MG486      Half Unit
Social Computing, Data Analytics, and Information Services

This information is for the 2021/22 session.

Teacher responsible

Prof Jannis Kallinikos and Dr Zhi Cheng

Dr Cheng is known as 'Aaron'.


This course is available on the CEMS Exchange, Global MSc in Management, Global MSc in Management (CEMS MiM), Global MSc in Management (MBA Exchange), MBA Exchange, MSc in Management (1 Year Programme), MSc in Management of Information Systems and Digital Innovation and MSc in Media and Communications (Data and Society). This course is available with permission as an outside option to students on other programmes where regulations permit.

Course content

The course is about the growing importance ordinary users assume in spinning the fabric of the Web and supporting the operations of social media platforms and networks. This social transformation of the Web that is often referred to as social computing is closely associated with the diffusion of potent lightweight technologies such as smartphones, tablet computers and wearables and the continuing development of advanced interactive software applications. It is also linked to architectural and other software-based innovations that help construct interoperable information systems and infrastructures. Taken together, these trends set the stage for the transition from a transaction-based Web (e.g. buying items) to a Web in which online interaction, talk and communication become the backbone activities for the production of data that are variously used by social media platforms to generate economic value.

In this context, social media platforms emerge as key entities that mark the social transformation of the Web and the production of services that accommodate a great deal of stakeholders, such as platform owners, platform users and third parties such as advertisers and digital analytics companies. The course deals with the ways by which social media platforms operate as business organisations by analysing how they engineer user participation to produce a computable data footprint that is subsequently used to develop a range of data-based resources and services. The course also deals with the state-of-the-art data analytics techniques and methods used by social media and digital platforms to deploy personalisation strategies as a means of boosting user platform engagement and generating data. It covers the current and emerging approaches in data extraction, aggregation, predictive computing, personalisation and recommender systems, which shape the future of digital business strategy that builds on big data, machine intelligence and analytical thinking.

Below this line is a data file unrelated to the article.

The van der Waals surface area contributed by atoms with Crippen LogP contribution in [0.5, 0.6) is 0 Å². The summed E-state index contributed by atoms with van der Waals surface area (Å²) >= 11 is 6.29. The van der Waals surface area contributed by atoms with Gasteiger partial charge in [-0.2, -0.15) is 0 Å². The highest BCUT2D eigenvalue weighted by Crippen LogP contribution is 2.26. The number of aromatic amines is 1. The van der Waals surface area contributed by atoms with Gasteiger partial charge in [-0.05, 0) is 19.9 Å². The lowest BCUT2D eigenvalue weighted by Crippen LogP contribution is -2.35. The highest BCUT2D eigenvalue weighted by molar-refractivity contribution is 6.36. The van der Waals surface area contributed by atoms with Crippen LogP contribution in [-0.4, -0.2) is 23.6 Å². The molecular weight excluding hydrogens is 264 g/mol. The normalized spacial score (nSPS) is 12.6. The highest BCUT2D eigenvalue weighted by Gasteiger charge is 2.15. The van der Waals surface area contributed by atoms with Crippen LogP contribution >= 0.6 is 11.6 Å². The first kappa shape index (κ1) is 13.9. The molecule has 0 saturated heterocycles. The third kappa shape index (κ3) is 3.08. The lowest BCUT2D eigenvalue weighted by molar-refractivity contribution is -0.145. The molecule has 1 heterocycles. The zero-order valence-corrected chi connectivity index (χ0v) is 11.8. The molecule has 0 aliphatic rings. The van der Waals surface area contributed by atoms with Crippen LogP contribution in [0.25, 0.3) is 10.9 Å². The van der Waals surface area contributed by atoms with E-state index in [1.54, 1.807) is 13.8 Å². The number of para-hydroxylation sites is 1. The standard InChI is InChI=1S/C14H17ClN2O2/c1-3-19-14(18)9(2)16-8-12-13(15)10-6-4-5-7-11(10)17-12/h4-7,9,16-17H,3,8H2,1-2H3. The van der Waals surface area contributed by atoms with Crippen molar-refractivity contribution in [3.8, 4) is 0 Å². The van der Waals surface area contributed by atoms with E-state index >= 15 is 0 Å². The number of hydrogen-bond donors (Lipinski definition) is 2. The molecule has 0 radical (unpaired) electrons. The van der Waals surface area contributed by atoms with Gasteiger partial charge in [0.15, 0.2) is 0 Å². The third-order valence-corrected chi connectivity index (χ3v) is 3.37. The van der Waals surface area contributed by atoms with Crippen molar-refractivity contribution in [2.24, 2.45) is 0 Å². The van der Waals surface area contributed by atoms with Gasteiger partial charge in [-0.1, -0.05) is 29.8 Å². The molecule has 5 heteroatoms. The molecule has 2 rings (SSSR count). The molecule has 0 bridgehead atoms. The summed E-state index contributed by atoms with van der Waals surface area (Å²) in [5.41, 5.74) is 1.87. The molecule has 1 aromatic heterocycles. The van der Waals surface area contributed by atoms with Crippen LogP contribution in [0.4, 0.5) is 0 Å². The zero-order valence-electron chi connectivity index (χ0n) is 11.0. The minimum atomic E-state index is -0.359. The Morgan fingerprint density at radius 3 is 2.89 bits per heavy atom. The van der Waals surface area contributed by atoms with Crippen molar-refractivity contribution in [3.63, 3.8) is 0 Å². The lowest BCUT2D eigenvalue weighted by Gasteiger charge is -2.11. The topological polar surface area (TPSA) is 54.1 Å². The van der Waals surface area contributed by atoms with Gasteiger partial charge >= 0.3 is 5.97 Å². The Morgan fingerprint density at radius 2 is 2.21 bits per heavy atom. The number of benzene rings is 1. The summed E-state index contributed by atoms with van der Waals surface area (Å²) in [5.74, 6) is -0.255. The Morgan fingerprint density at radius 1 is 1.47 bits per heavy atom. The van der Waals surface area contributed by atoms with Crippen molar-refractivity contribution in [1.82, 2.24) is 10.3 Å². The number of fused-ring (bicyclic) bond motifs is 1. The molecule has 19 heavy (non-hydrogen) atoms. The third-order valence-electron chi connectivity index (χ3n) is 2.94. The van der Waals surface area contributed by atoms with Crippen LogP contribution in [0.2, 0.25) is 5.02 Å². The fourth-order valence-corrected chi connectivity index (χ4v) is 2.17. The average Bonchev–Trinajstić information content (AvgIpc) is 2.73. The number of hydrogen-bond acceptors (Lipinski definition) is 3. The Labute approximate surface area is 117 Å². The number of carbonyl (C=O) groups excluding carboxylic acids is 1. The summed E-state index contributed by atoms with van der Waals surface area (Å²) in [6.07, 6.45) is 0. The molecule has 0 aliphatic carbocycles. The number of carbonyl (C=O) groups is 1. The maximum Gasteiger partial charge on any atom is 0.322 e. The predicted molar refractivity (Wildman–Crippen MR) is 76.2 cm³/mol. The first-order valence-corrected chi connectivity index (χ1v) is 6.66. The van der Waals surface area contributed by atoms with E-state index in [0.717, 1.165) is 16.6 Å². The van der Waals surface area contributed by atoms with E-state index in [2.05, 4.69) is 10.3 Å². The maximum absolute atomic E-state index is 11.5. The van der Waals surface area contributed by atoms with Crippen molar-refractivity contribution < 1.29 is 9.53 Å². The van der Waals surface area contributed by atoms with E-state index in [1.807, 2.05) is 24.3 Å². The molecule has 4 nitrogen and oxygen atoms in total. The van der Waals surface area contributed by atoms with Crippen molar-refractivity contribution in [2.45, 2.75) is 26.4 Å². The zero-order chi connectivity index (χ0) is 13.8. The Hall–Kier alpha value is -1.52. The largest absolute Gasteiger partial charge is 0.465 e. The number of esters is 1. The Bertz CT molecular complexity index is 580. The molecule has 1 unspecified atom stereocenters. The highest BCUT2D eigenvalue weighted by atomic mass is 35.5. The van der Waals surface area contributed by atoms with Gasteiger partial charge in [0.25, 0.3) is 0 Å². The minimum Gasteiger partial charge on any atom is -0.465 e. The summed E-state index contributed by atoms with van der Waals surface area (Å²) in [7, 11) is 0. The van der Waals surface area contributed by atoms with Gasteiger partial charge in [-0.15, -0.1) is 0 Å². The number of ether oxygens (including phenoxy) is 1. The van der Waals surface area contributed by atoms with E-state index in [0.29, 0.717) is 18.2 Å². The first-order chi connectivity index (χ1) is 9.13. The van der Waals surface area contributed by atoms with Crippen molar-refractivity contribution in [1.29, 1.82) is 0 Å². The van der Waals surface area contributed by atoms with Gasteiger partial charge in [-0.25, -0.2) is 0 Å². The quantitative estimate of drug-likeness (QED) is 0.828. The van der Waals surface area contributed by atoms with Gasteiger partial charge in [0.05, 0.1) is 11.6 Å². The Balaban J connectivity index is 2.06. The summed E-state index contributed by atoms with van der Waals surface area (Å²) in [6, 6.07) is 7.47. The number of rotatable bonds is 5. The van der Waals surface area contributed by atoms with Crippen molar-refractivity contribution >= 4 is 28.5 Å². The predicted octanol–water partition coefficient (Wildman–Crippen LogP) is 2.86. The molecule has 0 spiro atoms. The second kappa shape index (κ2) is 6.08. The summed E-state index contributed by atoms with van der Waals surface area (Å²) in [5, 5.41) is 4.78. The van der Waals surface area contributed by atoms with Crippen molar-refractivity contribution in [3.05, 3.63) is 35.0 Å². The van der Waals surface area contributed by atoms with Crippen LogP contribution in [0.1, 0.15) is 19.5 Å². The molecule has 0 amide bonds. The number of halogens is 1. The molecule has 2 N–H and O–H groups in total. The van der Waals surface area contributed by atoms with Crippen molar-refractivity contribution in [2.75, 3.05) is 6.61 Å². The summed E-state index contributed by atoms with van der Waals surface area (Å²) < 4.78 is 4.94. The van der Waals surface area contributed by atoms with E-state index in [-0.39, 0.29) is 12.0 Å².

Overall, the course takes a unique approach to social media by examining the data-work they perform — encoding, aggregating, and computing — from both the organisational, managerial and technical perspectives.

The course blends theories, ongoing research insights, data analytics concepts, techniques and real-life examples to analyse the social and economic implications of these significant developments.

• Explain the drives behind social computing

• Describe the technological developments and the architectural principles that govern social computing and the growing involvement of lay publics in the Web

• Link data-based practices with social systems and the digital economy

• Explain how social media platforms operate as business organisations

• Understand the formation of ecosystems and the role they play in sustaining the operations of social media platforms and the digital economy

• Describe social media as important actors in the digital economy

• Develop data-analytical thinking for management and business

• Understand techniques and methods of data extraction, database management and predictive analytics

• Understand data-driven information services (e.g. personalisation, recommender systems) and their social-economic implications

• Design digital business strategy using big data and algorithmic thinking

• Acquire critical awareness of the current and emerging digital economy and the ways it operates


20 hours of lectures, 10 hours of seminars and 3 hours of workshops in the LT.

There is a Reading Week in Week 6. There will be no teaching during this week.

Formative coursework

Written formative feedback is provided on the 500 words proposal for the summative essay.

Indicative reading